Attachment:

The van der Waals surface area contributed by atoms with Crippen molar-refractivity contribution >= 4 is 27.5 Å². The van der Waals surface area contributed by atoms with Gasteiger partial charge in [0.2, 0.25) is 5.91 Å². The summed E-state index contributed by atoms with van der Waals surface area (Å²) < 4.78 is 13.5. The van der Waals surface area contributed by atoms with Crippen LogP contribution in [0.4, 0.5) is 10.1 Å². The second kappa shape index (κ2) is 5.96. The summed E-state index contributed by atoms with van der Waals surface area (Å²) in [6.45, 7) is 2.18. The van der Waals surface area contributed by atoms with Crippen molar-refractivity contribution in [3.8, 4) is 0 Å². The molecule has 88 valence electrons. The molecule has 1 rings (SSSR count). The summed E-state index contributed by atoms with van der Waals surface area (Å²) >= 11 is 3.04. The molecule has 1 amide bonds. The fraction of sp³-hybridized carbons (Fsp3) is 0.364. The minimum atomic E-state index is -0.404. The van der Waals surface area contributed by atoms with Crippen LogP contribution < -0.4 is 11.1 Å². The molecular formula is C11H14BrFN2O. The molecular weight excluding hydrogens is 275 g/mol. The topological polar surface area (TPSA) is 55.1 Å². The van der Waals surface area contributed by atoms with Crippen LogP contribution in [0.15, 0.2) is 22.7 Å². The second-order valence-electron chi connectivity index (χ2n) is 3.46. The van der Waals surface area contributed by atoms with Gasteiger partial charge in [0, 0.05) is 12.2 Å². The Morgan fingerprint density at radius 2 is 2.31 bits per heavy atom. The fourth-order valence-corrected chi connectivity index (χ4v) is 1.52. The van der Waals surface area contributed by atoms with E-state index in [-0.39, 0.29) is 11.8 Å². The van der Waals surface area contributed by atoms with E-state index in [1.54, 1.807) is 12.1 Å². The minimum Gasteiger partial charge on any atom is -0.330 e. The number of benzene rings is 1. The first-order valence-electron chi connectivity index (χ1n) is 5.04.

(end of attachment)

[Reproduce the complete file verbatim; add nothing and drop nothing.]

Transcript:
The van der Waals surface area contributed by atoms with Crippen molar-refractivity contribution >= 4 is 27.5 Å². The van der Waals surface area contributed by atoms with Gasteiger partial charge in [0.2, 0.25) is 5.91 Å². The summed E-state index contributed by atoms with van der Waals surface area (Å²) < 4.78 is 13.5. The van der Waals surface area contributed by atoms with Crippen LogP contribution in [0.4, 0.5) is 10.1 Å². The second kappa shape index (κ2) is 5.96. The summed E-state index contributed by atoms with van der Waals surface area (Å²) in [6.45, 7) is 2.18. The van der Waals surface area contributed by atoms with Crippen molar-refractivity contribution in [3.8, 4) is 0 Å². The molecule has 88 valence electrons. The molecule has 1 rings (SSSR count). The summed E-state index contributed by atoms with van der Waals surface area (Å²) >= 11 is 3.04. The molecule has 1 amide bonds. The fraction of sp³-hybridized carbons (Fsp3) is 0.364. The minimum atomic E-state index is -0.404. The van der Waals surface area contributed by atoms with Crippen LogP contribution < -0.4 is 11.1 Å². The molecular formula is C11H14BrFN2O. The molecular weight excluding hydrogens is 275 g/mol. The topological polar surface area (TPSA) is 55.1 Å². The van der Waals surface area contributed by atoms with Crippen LogP contribution in [0.15, 0.2) is 22.7 Å². The second-order valence-electron chi connectivity index (χ2n) is 3.46. The van der Waals surface area contributed by atoms with Gasteiger partial charge in [0, 0.05) is 12.2 Å². The Morgan fingerprint density at radius 2 is 2.31 bits per heavy atom. The fourth-order valence-corrected chi connectivity index (χ4v) is 1.52. The van der Waals surface area contributed by atoms with E-state index in [-0.39, 0.29) is 11.8 Å². The van der Waals surface area contributed by atoms with E-state index in [1.54, 1.807) is 12.1 Å². The minimum Gasteiger partial charge on any atom is -0.330 e. The number of benzene rings is 1. The first-order valence-electron chi connectivity index (χ1n) is 5.04.